Researchers have found links between artificial sweetener consumption and Type 2 diabetes, dementia & other conditions. This latest study found a link between drinking diet sodas and having a heart attack or stroke.
For more information: https://blog.uvahealth.com/2019/05/28/artificial-sweeteners-stroke-risk/
If you’re trying to reduce sugar and calories in your diet, you may want to turn to artificial sweeteners or other sugar substitutes. Some of those alternatives, however, are linked to an increase in certain diseases, including dementia and Type 2 diabetes. Dr. Brandy Patterson explains in this segment of “Straight Talk MD.”
Hi, welcome to “Straight Talk MD.” I’m Dr. Brandy P. There are many foods and beverages available today that bill themselves as healthier alternatives. Chief among them– diet sodas. These artificially sweetened drinks are typically lower in calories than regular soda.
But now that these products have been available for a while, we’ve had a chance to investigate the long-term impacts of consumption. We now know that they are far from healthy. The artificial sweeteners found in diet drinks, saccharin and aspartame, for example, have already been linked with an increase in dementia, obesity, metabolic syndrome, and Type 2 diabetes.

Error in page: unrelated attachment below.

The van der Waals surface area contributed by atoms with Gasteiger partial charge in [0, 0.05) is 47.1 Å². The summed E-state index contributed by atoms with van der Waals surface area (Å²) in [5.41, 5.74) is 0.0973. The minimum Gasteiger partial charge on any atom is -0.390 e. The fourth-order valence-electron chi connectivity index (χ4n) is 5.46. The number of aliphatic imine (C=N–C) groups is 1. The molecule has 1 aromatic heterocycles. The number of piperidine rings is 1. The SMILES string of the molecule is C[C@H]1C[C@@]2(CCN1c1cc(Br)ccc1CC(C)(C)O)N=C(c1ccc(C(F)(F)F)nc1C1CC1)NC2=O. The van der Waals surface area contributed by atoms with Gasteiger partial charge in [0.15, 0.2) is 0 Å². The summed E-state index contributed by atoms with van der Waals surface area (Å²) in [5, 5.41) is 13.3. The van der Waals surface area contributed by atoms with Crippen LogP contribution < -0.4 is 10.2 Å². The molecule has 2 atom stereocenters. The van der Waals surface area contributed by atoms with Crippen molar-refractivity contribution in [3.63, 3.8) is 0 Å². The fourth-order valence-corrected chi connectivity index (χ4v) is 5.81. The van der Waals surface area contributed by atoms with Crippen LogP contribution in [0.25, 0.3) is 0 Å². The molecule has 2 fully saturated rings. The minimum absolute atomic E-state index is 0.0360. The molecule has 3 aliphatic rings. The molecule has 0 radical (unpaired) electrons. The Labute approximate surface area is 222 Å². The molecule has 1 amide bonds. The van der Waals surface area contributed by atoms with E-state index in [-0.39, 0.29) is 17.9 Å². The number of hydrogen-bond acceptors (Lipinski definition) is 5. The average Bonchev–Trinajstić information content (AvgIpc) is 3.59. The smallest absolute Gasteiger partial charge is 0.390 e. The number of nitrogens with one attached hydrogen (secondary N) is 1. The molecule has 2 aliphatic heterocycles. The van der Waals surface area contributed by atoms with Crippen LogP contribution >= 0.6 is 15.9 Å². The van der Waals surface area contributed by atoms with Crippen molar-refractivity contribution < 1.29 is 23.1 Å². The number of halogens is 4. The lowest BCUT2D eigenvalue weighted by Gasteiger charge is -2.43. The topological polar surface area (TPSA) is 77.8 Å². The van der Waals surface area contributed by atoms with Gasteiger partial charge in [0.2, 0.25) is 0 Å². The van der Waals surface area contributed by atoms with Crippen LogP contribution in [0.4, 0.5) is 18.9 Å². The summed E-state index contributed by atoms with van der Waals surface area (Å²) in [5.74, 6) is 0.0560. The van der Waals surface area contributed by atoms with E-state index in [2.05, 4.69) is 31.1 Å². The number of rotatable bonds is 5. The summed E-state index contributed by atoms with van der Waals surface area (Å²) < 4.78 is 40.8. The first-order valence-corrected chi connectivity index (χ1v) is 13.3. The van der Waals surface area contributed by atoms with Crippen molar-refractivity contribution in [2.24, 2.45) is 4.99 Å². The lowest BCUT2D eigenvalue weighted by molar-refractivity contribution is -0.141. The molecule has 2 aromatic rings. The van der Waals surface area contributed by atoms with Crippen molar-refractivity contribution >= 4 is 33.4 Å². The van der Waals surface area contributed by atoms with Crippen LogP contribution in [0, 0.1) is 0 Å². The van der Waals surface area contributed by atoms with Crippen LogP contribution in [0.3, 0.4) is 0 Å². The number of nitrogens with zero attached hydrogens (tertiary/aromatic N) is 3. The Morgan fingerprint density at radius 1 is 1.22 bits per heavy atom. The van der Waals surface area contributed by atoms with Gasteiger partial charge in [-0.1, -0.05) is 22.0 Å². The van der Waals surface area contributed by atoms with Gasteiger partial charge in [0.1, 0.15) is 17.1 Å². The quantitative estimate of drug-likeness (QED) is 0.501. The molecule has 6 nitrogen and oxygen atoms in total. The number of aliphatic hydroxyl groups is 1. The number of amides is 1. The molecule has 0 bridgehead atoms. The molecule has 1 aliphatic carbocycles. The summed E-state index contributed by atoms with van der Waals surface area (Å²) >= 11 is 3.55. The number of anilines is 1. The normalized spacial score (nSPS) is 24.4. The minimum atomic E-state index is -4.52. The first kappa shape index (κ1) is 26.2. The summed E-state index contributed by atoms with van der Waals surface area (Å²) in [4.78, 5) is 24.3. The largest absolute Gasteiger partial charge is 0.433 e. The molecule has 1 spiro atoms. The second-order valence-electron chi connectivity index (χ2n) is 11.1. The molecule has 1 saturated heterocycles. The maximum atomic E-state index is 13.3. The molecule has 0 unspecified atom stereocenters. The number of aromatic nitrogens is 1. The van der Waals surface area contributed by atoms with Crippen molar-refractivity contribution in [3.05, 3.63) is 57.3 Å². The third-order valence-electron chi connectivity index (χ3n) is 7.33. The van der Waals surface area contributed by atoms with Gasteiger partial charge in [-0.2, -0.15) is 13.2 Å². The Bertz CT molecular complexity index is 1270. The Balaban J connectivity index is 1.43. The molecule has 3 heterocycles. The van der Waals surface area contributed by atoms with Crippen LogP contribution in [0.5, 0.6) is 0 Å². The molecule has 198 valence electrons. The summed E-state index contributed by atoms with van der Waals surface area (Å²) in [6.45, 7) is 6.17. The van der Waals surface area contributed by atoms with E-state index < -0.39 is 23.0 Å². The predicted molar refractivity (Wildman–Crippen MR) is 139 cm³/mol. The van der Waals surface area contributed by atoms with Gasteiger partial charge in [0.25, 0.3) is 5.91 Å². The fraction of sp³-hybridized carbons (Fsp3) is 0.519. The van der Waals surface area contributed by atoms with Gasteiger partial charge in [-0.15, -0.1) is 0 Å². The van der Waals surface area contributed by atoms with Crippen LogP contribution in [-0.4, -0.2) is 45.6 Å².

The population based women’s health initiative, which examined causes of morbidity and mortality in postmenopausal women, is shedding light on yet another risk of consuming artificial sweeteners. This study, followed postmenopausal women, ages 50 to 79, for almost 12 years. Those with no history of diabetes or heart disease, but who drank two or more artificially sweetened 12 ounce beverages per day had a significantly increased risk of clot based strokes, heart attacks, and early death.
The risk was highest among those women who were obese and/or African-American. After controlling for lifestyle factors, the study found that women who consumed two or more artificially sweetened beverages each day were 31% more likely to have a clot based stroke, 29% more likely to have heart disease, and 16% more likely to die from any cause than women who drank diet beverages less than once a week or none at all.
Although this particular study included postmenopausal women only, I believe that there is enough evidence from this and previous studies to conclude that consuming more than two artificially sweetened beverages per day is just not a healthy option for anyone. That doesn’t mean you should make the switch back to regular soda. Those are loaded with unhealthy sugars and corn syrup.
Instead, try adding some fresh fruit, like a lemon or a lime to a glass of water or sparkling water. Break that soda habit. I know you can do it. And you’re going to be better off for it. Thanks for watching this segment of “Straight Talk MD.”